The agreement, the Bangladesh Fire and Building Safety Agreement, would establish a nine-member Oversight Committee, with four members appointed by Bangladesh and international labor groups, four members appointed by business representatives chosen by companies sourcing from Bangladesh, and one member mutually chosen by the other eight. Corporations that sign on to the MOU would help fund the costs of improving fire and safety standards in the factories where they source their supplies. [….]
A key provision in the Agreement is binding arbitration. Specifically, the Agreement requires the Oversight Committee to develop a plan for the implementation and administration of the Bangladesh fire and safety program that includes “[a] process for binding and legally enforceable arbitration of disputes between parties to this MOU with respect to this MOU and the program….”
In other words, labor unions and participating corporations would sign a binding agreement to improve the working conditions of Bangladeshi garment workers, and any corporation that failed to comply with its funding or other obligations under the MOU could be the subject to international arbitration enforceable under the New York Convention in that corporation’s home country. [….]—Roger Alford at Opinio Juris (April 26, 2013)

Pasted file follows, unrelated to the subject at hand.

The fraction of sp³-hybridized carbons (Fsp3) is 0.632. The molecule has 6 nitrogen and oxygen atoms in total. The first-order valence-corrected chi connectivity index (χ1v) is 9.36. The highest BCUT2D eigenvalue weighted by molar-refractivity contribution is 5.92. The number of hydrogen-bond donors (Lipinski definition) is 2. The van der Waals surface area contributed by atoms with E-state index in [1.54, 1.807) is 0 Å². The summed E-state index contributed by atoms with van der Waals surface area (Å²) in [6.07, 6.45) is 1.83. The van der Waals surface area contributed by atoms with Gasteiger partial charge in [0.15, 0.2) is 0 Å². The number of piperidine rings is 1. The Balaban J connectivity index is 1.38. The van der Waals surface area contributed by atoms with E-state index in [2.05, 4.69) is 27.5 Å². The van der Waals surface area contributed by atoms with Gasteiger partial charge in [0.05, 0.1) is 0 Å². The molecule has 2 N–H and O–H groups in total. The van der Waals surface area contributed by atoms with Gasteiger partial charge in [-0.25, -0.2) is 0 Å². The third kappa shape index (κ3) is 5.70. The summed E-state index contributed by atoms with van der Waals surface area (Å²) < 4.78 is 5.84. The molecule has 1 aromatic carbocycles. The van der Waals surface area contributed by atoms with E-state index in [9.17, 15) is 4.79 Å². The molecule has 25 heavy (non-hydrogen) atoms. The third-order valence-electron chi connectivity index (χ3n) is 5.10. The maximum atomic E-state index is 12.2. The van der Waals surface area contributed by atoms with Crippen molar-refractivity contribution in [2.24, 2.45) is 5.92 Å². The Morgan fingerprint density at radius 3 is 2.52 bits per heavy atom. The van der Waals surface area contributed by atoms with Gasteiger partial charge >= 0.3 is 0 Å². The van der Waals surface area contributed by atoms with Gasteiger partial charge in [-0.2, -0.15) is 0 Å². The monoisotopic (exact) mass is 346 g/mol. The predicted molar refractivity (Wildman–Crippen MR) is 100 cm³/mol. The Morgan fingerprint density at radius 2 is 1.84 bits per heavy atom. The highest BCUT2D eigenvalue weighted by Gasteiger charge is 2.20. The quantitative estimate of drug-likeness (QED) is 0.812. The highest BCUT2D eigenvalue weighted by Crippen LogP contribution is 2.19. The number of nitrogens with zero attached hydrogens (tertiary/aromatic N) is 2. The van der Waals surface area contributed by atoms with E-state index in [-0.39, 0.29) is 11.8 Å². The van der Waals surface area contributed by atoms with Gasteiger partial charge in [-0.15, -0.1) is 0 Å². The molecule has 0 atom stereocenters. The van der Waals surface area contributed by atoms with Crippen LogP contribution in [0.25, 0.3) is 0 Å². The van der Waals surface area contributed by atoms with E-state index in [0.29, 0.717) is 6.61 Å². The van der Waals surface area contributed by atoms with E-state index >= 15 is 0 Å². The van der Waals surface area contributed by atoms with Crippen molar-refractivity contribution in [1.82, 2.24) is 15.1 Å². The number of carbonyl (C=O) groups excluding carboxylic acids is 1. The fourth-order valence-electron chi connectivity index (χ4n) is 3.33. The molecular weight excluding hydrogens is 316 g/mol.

“The Terror of Capitalism,” Vijay Prashad, CounterPunch (April 26-28, 2013)
“On Wednesday, April 24, a day after Bangladeshi authorities asked the owners to evacuate their garment factory that employed almost three thousand workers, the building collapsed. The building, Rana Plaza, located in the Dhaka suburb of Savar, produced garments for the commodity chain that stretches from the cotton fields of South Asia through Bangladesh’s machines and workers to the retail houses in the Atlantic world. Famous name brands were stitched here, as are clothes that hang on the satanic shelves of Wal-Mart. Rescue workers were able to save two thousand people as of this writing, with confirmation that over three hundred are dead. The numbers for the latter are fated to rise. It is well worth mentioning that the death toll in the Triangle Shirtwaist Factory fire in New York City of 1911 was one hundred and forty six. The death toll here is already twice that. This ‘accident’ comes five months (November 24, 2012) after the Tazreen garment factory fire that killed at least one hundred and twelve workers.